CFP: New Formations: Eugenics (10/1/03; journal issue)

full name / name of organization: 
Angelique Richardson

Call for Papers

Carolyn Burdett and Angelique Richardson are seeking contributions for a
Special Issue of the journal New Formations on ŒEugenics¹.

The term eugenics was coined in the latter part of the nineteenth century by
Francis Galton, to describe an idea and an aspiration. The idea concerned
Galton¹s conviction that characteristics such as bodily health, mental
aptitude and moral quality are inherited. The aspiration was that a modern,
civilised society might and must find ways of regulating the processes of
reproduction in order to manage and improve the nation. If the impact of
eugenics on social policy during the first half of the twentieth century was
regarded by enthusiasts as disappointingly limited, eugenic thinking, with
its associated ideas of degeneration, was nevertheless pervasive in the

Towards the end of the twentieth century, in 1997, investigative journalism
sparked controversy about the persistence of eugenic practice long after its
supposed demise with the defeat of Nazism. Sweden, a state seen by many as
exemplary for its socialistic welfare arrangements, had carried out
programmes of coercive sterilization for 40 years, ending only in 1976. The
Swedish women who had undergone sterilization as a condition of gaining
welfare, or to avoid prison, were not unique targets of such state
intervention, however. Evidence of similar coercive sterilization regimes
emerged in Austria, France, Finland, Norway and Switzerland; in Virginia,
USA, the Lynchburg colony made famous for its test-case sterilizations based
on law passed in the 1920s, continued its work until the 1970s.

While the outcry occasioned by the revelations about Sweden, for example,
suggests that the image of a state-organised eugenics was not generally
acceptable by the end of the twentieth century, eugenic ideas nonetheless
persist and find new forms. This is most striking in the technical
revolutions associated with reproductive technologies, where eugenics is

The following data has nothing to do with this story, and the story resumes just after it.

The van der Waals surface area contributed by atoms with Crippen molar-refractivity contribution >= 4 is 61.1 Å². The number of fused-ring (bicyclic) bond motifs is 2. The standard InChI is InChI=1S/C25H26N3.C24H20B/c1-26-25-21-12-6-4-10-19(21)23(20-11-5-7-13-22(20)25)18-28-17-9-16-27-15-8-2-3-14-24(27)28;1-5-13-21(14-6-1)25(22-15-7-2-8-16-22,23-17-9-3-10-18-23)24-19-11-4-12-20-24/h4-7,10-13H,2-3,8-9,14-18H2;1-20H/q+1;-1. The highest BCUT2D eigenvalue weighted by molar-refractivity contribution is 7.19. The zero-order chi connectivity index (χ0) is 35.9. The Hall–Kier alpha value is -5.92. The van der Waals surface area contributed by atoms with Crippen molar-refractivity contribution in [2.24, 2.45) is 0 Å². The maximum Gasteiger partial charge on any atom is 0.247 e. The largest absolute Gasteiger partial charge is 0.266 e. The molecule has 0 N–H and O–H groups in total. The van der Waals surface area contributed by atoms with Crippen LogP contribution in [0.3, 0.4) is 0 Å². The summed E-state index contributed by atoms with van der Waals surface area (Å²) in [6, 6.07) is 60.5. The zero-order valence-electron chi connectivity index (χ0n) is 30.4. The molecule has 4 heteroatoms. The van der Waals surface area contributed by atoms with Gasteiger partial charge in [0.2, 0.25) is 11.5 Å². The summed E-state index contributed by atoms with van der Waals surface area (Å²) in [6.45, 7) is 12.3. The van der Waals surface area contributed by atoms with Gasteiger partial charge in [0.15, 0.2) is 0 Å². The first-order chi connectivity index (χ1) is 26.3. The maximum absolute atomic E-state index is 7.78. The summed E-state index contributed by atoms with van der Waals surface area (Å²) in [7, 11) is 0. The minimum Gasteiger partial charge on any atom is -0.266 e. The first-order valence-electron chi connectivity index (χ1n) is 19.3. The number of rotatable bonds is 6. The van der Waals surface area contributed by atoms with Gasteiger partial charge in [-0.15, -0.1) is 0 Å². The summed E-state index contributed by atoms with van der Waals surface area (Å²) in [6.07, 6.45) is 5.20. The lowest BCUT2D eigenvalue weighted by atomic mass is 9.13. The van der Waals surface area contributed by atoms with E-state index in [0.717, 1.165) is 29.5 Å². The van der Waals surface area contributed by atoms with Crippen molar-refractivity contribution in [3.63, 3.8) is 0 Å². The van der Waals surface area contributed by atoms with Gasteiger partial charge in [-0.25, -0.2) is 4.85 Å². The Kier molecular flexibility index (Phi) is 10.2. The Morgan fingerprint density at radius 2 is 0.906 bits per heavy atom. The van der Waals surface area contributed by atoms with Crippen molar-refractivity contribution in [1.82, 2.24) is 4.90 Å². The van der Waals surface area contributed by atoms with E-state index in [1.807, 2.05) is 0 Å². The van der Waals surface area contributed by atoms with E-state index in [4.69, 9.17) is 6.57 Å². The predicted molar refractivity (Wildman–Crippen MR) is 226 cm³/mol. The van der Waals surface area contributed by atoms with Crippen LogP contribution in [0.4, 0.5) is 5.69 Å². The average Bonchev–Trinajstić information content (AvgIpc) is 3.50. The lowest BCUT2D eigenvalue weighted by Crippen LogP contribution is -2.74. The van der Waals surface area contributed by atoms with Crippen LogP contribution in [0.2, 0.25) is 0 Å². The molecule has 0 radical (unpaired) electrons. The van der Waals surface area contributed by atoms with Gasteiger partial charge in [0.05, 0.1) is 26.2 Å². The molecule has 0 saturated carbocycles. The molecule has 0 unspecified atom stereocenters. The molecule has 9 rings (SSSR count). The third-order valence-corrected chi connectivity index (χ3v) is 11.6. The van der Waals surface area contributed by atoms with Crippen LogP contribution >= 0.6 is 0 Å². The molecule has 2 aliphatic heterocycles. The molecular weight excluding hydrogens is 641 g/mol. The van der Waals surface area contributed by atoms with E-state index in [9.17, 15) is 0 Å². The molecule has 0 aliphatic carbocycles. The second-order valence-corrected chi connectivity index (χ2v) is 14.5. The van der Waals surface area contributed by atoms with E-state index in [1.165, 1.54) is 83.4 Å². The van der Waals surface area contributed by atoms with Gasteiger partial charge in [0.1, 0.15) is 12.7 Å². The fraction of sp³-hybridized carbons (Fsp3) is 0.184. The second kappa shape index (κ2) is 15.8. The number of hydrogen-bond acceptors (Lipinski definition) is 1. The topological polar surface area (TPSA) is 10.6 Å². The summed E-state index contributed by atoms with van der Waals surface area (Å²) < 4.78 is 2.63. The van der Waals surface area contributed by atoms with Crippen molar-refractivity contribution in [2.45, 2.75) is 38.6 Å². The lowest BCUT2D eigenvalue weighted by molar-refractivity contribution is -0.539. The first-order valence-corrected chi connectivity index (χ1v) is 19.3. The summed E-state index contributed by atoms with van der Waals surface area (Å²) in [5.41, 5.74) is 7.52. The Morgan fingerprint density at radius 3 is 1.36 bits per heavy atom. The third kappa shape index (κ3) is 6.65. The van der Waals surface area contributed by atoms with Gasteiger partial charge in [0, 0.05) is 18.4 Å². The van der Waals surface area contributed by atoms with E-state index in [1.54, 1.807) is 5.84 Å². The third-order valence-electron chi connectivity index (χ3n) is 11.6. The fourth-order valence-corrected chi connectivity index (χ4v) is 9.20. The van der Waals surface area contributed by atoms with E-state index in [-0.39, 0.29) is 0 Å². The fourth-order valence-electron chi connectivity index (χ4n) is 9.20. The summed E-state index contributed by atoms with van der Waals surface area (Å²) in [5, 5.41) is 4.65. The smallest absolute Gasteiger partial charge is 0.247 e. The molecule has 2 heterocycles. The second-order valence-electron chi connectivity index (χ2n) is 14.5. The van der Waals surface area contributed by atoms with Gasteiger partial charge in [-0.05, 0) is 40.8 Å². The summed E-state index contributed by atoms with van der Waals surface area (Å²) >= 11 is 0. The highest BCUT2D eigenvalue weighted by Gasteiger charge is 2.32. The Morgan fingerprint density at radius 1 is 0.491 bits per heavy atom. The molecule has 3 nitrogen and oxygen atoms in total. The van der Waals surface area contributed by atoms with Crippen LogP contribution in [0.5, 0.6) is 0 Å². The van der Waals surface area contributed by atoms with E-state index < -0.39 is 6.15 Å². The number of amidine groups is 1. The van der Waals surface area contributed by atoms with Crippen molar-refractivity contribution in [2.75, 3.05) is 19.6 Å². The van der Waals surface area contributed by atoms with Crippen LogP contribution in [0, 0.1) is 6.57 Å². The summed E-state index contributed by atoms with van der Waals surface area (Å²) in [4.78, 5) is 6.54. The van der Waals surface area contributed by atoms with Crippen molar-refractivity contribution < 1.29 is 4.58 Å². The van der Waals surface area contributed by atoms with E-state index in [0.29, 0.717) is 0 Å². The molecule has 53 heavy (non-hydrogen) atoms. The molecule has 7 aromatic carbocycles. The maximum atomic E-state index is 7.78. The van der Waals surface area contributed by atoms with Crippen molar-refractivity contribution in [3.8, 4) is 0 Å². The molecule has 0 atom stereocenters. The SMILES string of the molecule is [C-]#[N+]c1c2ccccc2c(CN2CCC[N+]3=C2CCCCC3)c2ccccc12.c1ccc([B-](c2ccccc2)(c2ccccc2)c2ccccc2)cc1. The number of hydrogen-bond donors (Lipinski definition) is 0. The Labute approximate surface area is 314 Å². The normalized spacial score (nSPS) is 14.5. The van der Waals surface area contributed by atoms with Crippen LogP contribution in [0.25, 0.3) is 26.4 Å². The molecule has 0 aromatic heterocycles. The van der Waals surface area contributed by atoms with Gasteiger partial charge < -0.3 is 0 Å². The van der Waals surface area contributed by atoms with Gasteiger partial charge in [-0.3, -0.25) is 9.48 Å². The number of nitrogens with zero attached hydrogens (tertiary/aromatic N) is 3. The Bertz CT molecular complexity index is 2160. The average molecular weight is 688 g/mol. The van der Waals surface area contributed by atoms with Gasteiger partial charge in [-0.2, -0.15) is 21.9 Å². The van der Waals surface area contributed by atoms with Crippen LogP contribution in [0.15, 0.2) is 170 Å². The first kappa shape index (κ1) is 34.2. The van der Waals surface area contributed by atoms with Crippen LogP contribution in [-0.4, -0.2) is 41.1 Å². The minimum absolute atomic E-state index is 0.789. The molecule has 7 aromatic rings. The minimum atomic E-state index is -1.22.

often couched in the language of rights. In recent years, a Œnew eugenics¹
has emerged as a central part of health and commodity culture in the form of
human biotechnology, including donor insemination, prenatal diagnosis of
genetic diseases and disorders, in vitro fertilization, cloning, and genetic
engineering. Michel Foucault deemed eugenics one of Œthe two great
innovations in the technology of sex of the second half of the nineteenth
century¹; it was ­ and remains, after Watson and Crick, - a peculiarly
significant language of modernity.

This Special Issue seeks to explore the development and continuing
importance of eugenics from its inception in the latter part of the
nineteenth century to today. It aims specifically to analyse and explore the
cultural forms eugenic thinking takes and the cultural impact it makes. The
editors aim to produce an inter- and multi-disciplinary discussion about
eugenics and thus welcome contributions from a range of disciplinary areas,
including literature, film, cultural studies, visual culture, history of
science, and the social sciences. Contributions may take the form of short
pieces (2-3,500 words) or more substantial essays (to a maximum of 7,000

Possible topics may include:
discourses on the natural; reproductive technologies; the language of
rights; commodity culture and the human body; eugenics and the individual.

This is an initial Call for Papers: please send an abstract (300-500 words;
in Word) or a draft to: or
The deadline for abstracts or drafts is October 1st 2003.

On New Formations
New Formations has established a reputation nationally and internationally
as Britain's most significant interdisciplinary journal of culture, politics
and theory. It brings new and challenging perspectives of cultural analysis
to bear on the cutting edge of politics. Always at the forefront of
intellectual debate, New Formations has covered issues ranging from the
seduction of perversity to questions of nationalism and postcolonialism.
New Formations brings together both established and new writers from many
walks of critical life. Previous contributors include: Parveen Adams, Ien
Ang, Susan Buck-Morss, Homi Bhabha, Victor Burgin, Iain Chambers, Joan
Copjec, Jacques Derrida, Simon Frith, Paul Gilroy, Sue Golding, Doreen
Massey, Kobena Mercer, Meaghan Morris, Christopher Norris, John Rajchman,
Kevin Robins, Gillian Rose, Jacqueline Rose, Lynne Segal, Robert Young, and
Slavoj Zizek.

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Received on Wed Jul 30 2003 - 18:29:40 EDT